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Title: Toxicity of cadmium in hepatocytes
Author: Ng, Jasmine Christina
ISNI:       0000 0001 3444 9648
Awarding Body: University of Surrey
Current Institution: University of Surrey
Date of Award: 1986
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Freshly isolated hepatocytes from fed and starved rats were used as a model in the investigation of the mechanisms by which cadmium chloride exerts its toxic effects at the cellular level. Exposure to cadmium chloride resulted in a slight decrease in viability, more pronounced in hepatocytes from starved rats. Morphological changes preceded the increase in membrane permeability. Hepatocytes exhibited a rapid initial uptake of cadmium chloride, followed by a second slower phase. The accumulation of more metal in hepatocytes from starved rats may contribute to their enhanced susceptibility to cadmium chloride. Adverse metabolic effects of cadmium chloride included an increase in the lactate:pyruvate ratio in hepatocytes from fed rats, with a concomitant decrease in the 3-hydroxybutyrate:acetoacetate ratio in hepatocytes from fed and starved rats. Incubation with cadmium chloride resulted in increased glycogenolysis and glycolysis. Decreased rates of gluconeogenesis from lactate and pyruvate reflected the decreased uptake of gluconeogenic precursors. Studies of intracellular lactate concentrations could not resolve whether the decrease in gluconeogenesis was due to an inhibition of lactate transport into the hepatocyte or due to a decrease in its metabolism. Cadmium chloride caused a slight decrease in the basal and pyruvate-stimulated rates of cellular respiration, a marked dose-related decrease with lactate, and no significant effects with succinate. Carbonyl- cyanide-m-chlorophenylhydrazone was less effective in stimulating respiration in hepatocytes incubated with cadmium chloride, this effect being more pronounced with lactate and pyruvate than with succinate. Cadmium chloride had little effect on the uncoupled rates of FADH2 oxidation with succinate suggesting that electron transport from succinate dehydrogenase to cytochrome a/a3 was not impaired. The results from these studies suggest a primary effect of cadmium chloride on mitochondrial function and cellular energy production, resulting in secondary metabolic changes in an attempt to overcome the declining levels of ATP within the cell.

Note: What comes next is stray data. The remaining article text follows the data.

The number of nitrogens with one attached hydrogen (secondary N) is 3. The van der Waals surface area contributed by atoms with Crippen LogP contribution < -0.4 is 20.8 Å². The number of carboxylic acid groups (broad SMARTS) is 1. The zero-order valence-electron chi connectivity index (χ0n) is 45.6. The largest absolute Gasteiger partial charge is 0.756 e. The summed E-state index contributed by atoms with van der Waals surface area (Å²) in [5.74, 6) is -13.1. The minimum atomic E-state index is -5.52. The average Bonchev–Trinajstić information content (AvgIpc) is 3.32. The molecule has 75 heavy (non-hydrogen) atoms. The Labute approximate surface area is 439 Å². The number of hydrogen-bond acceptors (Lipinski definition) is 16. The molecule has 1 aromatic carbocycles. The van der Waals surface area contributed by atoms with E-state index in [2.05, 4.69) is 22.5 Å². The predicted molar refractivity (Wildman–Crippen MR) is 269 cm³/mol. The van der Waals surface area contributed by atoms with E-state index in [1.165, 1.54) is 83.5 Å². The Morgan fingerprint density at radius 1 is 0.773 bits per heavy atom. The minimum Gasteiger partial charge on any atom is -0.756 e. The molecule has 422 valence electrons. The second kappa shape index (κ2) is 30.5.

Supervisor: Not available Sponsor: Not available
Qualification Name: Thesis (Ph.D.) Qualification Level: Doctoral
EThOS ID:  DOI: Not available
Keywords: Cadmium toxicity studies